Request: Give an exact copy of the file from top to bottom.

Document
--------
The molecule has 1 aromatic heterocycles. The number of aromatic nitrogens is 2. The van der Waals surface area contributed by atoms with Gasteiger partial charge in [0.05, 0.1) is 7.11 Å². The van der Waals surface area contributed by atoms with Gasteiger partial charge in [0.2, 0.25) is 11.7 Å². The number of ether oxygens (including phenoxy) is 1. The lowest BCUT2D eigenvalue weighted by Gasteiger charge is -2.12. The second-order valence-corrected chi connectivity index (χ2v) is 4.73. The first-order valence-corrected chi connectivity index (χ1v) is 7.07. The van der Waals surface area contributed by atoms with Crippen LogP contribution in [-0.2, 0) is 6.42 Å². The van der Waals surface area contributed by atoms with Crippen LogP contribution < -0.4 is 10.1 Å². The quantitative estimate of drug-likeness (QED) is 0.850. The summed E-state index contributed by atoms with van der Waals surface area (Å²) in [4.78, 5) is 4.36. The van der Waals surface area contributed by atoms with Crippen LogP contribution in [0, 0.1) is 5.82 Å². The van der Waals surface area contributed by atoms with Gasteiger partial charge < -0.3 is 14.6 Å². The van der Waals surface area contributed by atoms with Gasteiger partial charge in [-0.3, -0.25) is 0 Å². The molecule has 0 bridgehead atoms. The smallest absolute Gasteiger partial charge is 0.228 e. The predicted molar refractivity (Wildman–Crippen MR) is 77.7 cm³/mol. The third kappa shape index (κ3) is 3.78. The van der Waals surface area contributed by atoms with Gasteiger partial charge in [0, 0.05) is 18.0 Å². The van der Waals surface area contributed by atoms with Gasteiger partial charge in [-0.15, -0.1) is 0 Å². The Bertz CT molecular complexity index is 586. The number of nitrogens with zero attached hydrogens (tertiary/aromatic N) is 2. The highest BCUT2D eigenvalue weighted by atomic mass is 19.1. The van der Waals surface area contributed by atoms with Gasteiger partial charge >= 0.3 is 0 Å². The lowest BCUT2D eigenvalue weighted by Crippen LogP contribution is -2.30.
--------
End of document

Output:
The molecule has 1 aromatic heterocycles. The number of aromatic nitrogens is 2. The van der Waals surface area contributed by atoms with Gasteiger partial charge in [0.05, 0.1) is 7.11 Å². The van der Waals surface area contributed by atoms with Gasteiger partial charge in [0.2, 0.25) is 11.7 Å². The number of ether oxygens (including phenoxy) is 1. The lowest BCUT2D eigenvalue weighted by Gasteiger charge is -2.12. The second-order valence-corrected chi connectivity index (χ2v) is 4.73. The first-order valence-corrected chi connectivity index (χ1v) is 7.07. The van der Waals surface area contributed by atoms with Crippen LogP contribution in [-0.2, 0) is 6.42 Å². The van der Waals surface area contributed by atoms with Crippen LogP contribution < -0.4 is 10.1 Å². The quantitative estimate of drug-likeness (QED) is 0.850. The summed E-state index contributed by atoms with van der Waals surface area (Å²) in [4.78, 5) is 4.36. The van der Waals surface area contributed by atoms with Crippen LogP contribution in [0, 0.1) is 5.82 Å². The van der Waals surface area contributed by atoms with Gasteiger partial charge < -0.3 is 14.6 Å². The van der Waals surface area contributed by atoms with Gasteiger partial charge in [-0.3, -0.25) is 0 Å². The molecule has 0 bridgehead atoms. The smallest absolute Gasteiger partial charge is 0.228 e. The predicted molar refractivity (Wildman–Crippen MR) is 77.7 cm³/mol. The third kappa shape index (κ3) is 3.78. The van der Waals surface area contributed by atoms with Gasteiger partial charge in [0, 0.05) is 18.0 Å². The van der Waals surface area contributed by atoms with Gasteiger partial charge in [-0.15, -0.1) is 0 Å². The Bertz CT molecular complexity index is 586. The number of nitrogens with zero attached hydrogens (tertiary/aromatic N) is 2. The highest BCUT2D eigenvalue weighted by atomic mass is 19.1. The van der Waals surface area contributed by atoms with Gasteiger partial charge >= 0.3 is 0 Å². The lowest BCUT2D eigenvalue weighted by Crippen LogP contribution is -2.30.